April 17, 2011
WE'RE GONNA NEED A BIGGER RUG:
The Man Behind the Curtain: Physics is not always the seamless subject that it pretends to be (Tony Rothman, American Scientist)
“I want to get down to the basics. I want to learn the fundamentals. I want to understand the laws that govern the behavior of the universe.” Thousands of admissions officers and physics department chairs have smiled over such words set down by aspiring physicists in their college-application essays, and that is hardly surprising, for every future physicist writes that essay, articulating the sentiments of all of us who choose physics as a career: to touch the fundamentals, to learn how the universe operates.Posted by Orrin Judd at April 17, 2011 7:01 AM
It is also the view the field holds of itself and the way physics is taught: Physics is the most fundamental of the natural sciences; it explains Nature at its deepest level; the edifice it strives to construct is all-encompassing, free of internal contradictions, conceptually compelling and—above all—beautiful. The range of phenomena physics has explained is more than impressive; it underlies the whole of modern civilization. Nevertheless, as a physicist travels along his (in this case) career, the hairline cracks in the edifice become more apparent, as does the dirt swept under the rug, the fudges and the wholesale swindles, with the disconcerting result that the totality occasionally appears more like Bruegel’s Tower of Babel as dreamt by a modern slumlord, a ramshackle structure of compartmentalized models soldered together into a skewed heap of explanations as the whole jury-rigged monstrosity tumbles skyward.
Of course many grand issues remain unresolved at the frontiers of physics: What is the origin of inertia? Are there extra dimensions? Can a Theory of Everything exist? But even at the undergraduate level, far back from the front lines, deep holes exist; yet the subject is presented as one of completeness while the holes—let us say abysses—are planked over in order to camouflage the danger. It seems to me that such an approach is both intellectually dishonest and fails to stimulate the habits of inquiry and skepticism that science is meant to engender. [...]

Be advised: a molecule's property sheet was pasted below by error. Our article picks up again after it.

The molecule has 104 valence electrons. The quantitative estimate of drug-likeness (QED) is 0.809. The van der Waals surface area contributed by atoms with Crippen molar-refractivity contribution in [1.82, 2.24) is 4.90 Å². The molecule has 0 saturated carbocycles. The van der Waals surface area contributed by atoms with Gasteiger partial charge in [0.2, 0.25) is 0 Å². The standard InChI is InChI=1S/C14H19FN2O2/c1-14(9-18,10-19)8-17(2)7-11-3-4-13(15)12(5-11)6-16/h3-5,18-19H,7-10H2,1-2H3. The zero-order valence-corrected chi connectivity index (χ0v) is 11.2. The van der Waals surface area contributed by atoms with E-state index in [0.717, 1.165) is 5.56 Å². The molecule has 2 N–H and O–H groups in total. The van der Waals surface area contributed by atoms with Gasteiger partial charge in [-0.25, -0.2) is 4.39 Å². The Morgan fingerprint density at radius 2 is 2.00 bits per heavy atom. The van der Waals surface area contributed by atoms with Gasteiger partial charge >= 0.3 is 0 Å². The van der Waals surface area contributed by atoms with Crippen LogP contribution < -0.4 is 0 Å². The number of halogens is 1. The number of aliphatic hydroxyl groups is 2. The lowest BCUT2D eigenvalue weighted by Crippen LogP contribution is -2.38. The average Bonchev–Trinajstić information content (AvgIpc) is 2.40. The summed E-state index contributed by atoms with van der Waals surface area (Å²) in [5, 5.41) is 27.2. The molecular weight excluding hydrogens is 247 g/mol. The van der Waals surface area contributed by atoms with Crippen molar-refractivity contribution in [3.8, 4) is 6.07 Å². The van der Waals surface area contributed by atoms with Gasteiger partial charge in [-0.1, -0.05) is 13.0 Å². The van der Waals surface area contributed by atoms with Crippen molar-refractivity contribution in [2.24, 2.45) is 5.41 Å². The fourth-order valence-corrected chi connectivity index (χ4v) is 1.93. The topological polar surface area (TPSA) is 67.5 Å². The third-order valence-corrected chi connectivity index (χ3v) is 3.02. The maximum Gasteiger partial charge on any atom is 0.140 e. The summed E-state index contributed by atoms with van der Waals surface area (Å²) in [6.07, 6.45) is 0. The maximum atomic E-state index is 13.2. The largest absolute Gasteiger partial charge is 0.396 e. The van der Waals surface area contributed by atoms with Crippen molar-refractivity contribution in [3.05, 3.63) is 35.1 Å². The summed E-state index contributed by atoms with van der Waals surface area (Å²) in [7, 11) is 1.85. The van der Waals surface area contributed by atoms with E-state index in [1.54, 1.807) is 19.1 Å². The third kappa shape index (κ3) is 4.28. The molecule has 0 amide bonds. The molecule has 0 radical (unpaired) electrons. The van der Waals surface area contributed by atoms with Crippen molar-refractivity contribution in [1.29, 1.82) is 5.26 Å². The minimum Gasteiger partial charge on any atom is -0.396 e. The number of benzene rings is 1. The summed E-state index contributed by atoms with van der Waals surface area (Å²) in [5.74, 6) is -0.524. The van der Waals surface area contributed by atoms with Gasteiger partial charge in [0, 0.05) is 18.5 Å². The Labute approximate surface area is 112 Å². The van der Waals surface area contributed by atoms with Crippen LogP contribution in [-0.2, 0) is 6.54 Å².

Quantum text authors, perhaps because of the perversity of their subject, are particularly adept at sweeping conceptual difficulties under the rug. Nowhere is this more apparent than in the celebrated “two-slit” experiment, which is universally invoked to illustrate the wave-particle duality of light and which brings you face to face with the bedrock inscrutability of Nature. The experiment is simple: Shine a light beam through a pair of narrow slits in a screen and observe the results. For our purposes, the great paradoxes illustrated by the two-slit experiment, that light can act like a wave or a particle but not both at the same time, are not central. What is central is that explanations of the experiment’s results invoke both classical lights waves, on the one hand, and photons—quantum light particles—on the other.
Also central is that in analyzing this experiment textbook authors essentially throw up their hands and surrender. Recollecting that light is an electromagnetic wave, authors invariably begin by talking about the intensity of the incident light, which is a measure of the strength of the electric and magnetic fields. Then in a complete non sequitur, they shift the conversation to photons, as if the quantum-mechanical beastlets have electric and magnetic fields like classical light waves. They don’t. In fact, an accurate description of the famous experiment requires a more subtle quantum-mechanical entity known as a coherent state, which is the closest thing to a classical light wave.
What’s more, by resorting to a classical optics analogy of the experiment, authors are forgoing any explanation whatsoever. “Explanation” in physics generally means to find a causal mechanism for something to happen, a mechanism involving forces, but textbook optics affords no such explanation of slit experiments. Rather than describing how the light interacts with the slits, thus explaining why it behaves as it does, we merely demand that the light wave meet certain conditions at the slit edge and forget about the actual forces involved. The results agree well with observation, but the most widely used of such methods not only avoids the guts of the problem but is mathematically inconsistent. Not to mention that the measurement problem remains in full force.
Such examples abound throughout physics. Rather than pretending that they don’t exist, physics educators would do well to acknowledge when they invoke the Wizard working the levers from behind the curtain. Even towards the end of the twentieth century, physics was regarded as received Truth, a revelation of the face of God. Some physicists may still believe that, but I prefer to think of physics as a collection of models, models that map the territory, but are never the territory itself. That may smack of defeatism to many, but ultimate answers are not to be grasped by mortals. Physicists have indeed gone further than other scientists in describing the natural world; they should not confuse description with understanding.